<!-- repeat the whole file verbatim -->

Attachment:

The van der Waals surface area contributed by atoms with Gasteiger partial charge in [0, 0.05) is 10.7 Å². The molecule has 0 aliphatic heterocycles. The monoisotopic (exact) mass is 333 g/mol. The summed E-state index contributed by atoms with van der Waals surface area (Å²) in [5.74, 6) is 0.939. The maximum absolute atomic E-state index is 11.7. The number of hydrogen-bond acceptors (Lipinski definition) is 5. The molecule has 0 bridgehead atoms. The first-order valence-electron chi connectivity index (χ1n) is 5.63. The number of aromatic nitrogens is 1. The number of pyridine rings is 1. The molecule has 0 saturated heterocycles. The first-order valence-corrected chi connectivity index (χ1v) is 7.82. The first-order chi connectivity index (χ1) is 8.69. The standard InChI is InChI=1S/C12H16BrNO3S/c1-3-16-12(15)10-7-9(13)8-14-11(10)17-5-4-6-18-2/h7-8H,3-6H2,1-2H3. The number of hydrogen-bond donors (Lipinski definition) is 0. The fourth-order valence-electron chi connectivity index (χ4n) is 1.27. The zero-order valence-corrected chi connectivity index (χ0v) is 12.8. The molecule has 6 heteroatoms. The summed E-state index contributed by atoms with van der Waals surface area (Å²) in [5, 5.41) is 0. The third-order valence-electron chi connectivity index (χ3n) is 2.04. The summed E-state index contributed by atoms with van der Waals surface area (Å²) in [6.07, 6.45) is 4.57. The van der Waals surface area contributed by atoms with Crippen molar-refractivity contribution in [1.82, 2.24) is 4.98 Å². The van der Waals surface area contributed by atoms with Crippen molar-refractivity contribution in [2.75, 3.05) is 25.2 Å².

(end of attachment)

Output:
The van der Waals surface area contributed by atoms with Gasteiger partial charge in [0, 0.05) is 10.7 Å². The molecule has 0 aliphatic heterocycles. The monoisotopic (exact) mass is 333 g/mol. The summed E-state index contributed by atoms with van der Waals surface area (Å²) in [5.74, 6) is 0.939. The maximum absolute atomic E-state index is 11.7. The number of hydrogen-bond acceptors (Lipinski definition) is 5. The molecule has 0 bridgehead atoms. The first-order valence-electron chi connectivity index (χ1n) is 5.63. The number of aromatic nitrogens is 1. The number of pyridine rings is 1. The molecule has 0 saturated heterocycles. The first-order valence-corrected chi connectivity index (χ1v) is 7.82. The first-order chi connectivity index (χ1) is 8.69. The standard InChI is InChI=1S/C12H16BrNO3S/c1-3-16-12(15)10-7-9(13)8-14-11(10)17-5-4-6-18-2/h7-8H,3-6H2,1-2H3. The number of hydrogen-bond donors (Lipinski definition) is 0. The fourth-order valence-electron chi connectivity index (χ4n) is 1.27. The zero-order valence-corrected chi connectivity index (χ0v) is 12.8. The molecule has 6 heteroatoms. The summed E-state index contributed by atoms with van der Waals surface area (Å²) in [5, 5.41) is 0. The third-order valence-electron chi connectivity index (χ3n) is 2.04. The summed E-state index contributed by atoms with van der Waals surface area (Å²) in [6.07, 6.45) is 4.57. The van der Waals surface area contributed by atoms with Crippen molar-refractivity contribution in [1.82, 2.24) is 4.98 Å². The van der Waals surface area contributed by atoms with Crippen molar-refractivity contribution in [2.75, 3.05) is 25.2 Å².